The stories breaking within 24 hours of each other seem to symbolize just how much the communications industry has changed since I began covering this business 30 years ago, and how much regulatory policy can influence those shifts.
Yes, I know that the deal announced by Comcast and GE ostensibly creates a programming joint venture combining the broadcast and cable programming assets of the two companies, but the reality is that Comcast, the largest provider of cable and broadband subscription services in the country, controls 51% of it. That's something that you never would have seen happen when the FCC first established cross-ownership rules preventing broadcasters from owning cable operators and vice versa -- but it shows how much competition federal regulation and new technologies have fostered.
The other story, about the FCC's sudden public notice for comments on whether and how it should recapture spectrum from broadcasters, illustrates how federal policy can make or break media industries. It also tells me why the real bet is on wireless media, not the wired kind controlled by companies like Comcast.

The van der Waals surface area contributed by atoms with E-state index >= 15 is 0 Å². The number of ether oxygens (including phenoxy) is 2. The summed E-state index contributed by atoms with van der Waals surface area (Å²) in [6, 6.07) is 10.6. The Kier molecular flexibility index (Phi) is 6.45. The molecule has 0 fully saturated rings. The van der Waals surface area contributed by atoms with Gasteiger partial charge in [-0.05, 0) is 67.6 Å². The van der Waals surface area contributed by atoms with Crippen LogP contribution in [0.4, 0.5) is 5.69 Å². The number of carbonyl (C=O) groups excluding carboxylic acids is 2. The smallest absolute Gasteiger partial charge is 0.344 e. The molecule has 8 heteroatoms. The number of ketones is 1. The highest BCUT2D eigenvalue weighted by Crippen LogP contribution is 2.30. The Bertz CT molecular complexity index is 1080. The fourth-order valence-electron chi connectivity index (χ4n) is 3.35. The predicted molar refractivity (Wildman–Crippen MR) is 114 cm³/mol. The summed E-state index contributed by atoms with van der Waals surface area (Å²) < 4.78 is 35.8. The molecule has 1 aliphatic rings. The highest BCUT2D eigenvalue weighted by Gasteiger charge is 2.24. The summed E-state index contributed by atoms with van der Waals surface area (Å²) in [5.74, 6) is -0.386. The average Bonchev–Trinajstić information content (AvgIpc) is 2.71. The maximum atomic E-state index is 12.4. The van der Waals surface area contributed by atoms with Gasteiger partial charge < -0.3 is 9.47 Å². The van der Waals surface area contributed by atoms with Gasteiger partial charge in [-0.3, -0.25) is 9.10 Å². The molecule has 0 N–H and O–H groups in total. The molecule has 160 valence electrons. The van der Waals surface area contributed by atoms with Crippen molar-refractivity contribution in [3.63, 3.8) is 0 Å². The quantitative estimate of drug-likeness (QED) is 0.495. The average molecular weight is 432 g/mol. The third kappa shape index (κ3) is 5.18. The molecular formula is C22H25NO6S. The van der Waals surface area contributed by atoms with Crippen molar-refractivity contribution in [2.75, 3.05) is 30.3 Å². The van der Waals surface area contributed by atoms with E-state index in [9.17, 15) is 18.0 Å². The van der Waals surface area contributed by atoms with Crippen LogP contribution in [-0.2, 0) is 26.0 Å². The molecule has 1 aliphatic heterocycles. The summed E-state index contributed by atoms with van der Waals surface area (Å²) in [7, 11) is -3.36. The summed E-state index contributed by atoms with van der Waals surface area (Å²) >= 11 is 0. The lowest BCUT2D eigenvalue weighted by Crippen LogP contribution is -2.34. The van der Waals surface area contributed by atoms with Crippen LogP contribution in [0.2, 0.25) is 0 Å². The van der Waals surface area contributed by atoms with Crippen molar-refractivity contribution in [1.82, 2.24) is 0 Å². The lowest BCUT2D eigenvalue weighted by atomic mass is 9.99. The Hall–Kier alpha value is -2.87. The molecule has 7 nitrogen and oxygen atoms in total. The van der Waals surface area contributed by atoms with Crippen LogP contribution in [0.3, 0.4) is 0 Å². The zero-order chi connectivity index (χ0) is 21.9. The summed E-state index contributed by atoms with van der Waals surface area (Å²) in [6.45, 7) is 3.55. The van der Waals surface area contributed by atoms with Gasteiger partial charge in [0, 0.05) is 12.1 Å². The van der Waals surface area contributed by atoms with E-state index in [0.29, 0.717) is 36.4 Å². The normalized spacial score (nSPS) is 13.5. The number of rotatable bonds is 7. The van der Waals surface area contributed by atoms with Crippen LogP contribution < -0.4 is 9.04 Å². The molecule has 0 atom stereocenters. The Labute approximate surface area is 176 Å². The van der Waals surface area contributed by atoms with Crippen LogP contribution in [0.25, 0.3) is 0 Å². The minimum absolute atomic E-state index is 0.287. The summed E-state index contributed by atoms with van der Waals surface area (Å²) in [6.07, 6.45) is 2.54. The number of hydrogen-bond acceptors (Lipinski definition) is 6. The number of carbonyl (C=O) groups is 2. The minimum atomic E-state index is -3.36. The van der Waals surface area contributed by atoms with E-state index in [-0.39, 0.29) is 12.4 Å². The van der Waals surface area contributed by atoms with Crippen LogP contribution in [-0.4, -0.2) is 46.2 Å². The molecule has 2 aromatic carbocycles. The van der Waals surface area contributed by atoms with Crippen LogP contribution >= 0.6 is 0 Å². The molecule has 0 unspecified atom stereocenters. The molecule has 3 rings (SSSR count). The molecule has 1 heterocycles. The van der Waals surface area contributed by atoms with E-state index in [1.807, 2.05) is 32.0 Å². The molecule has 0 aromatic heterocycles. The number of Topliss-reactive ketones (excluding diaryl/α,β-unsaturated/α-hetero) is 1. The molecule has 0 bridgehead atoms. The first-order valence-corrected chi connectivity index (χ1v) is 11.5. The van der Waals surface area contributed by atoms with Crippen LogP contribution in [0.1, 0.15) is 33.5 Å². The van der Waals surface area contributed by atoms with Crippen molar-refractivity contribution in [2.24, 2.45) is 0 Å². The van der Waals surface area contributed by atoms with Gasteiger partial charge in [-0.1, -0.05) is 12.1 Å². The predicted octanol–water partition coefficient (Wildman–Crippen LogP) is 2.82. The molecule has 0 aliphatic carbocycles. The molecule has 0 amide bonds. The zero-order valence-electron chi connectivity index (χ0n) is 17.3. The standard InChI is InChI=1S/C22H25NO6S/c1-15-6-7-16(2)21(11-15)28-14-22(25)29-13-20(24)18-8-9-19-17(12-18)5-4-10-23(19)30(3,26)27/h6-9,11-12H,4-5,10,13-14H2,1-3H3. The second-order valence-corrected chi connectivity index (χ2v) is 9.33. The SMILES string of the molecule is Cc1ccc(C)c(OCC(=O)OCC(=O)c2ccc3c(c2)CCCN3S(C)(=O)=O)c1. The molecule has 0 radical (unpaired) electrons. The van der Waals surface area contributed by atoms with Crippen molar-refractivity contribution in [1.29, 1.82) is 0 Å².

Basically, the FCC wants to recapture the broadcast spectrum freed up by the digital transition to give the wireless infrastructure more bandwidth and speed, enabling the kind of 4G networks that will allow consumers to access the kinds of services from hand-held devices that they previously could only have gotten from tethered ones.
The digerati are calling this an example of the "Negroponte Switch," a concept coined years ago by MIT Media Lab Founder Nicholas Negroponte, in which he predicted a point would come when TV and the telecommunications would switch their wireless and wired roles. Specifically, Negroponte predicted that as the needs for high-speed, mobile networks increase, regulators would reallocate the limited bandwidth of the radio spectrum to wireless data services, and that TV and other media would move to cable.
Well, that certain seems to be happening now. But I would argue that another switch may also be on the horizon -- one in which the kind of TV and other media we now get from cable, satellite and over-the-air TV services, may ultimately be accessed from a wireless, mobile Web infrastructure. It's already happening today via the wired Web (YouTube, Hulu, ABC.com, CBS.com, Fox.com, NBC.com, etc.), and it's just a matter of bandwidth before it happens via the wireless Web.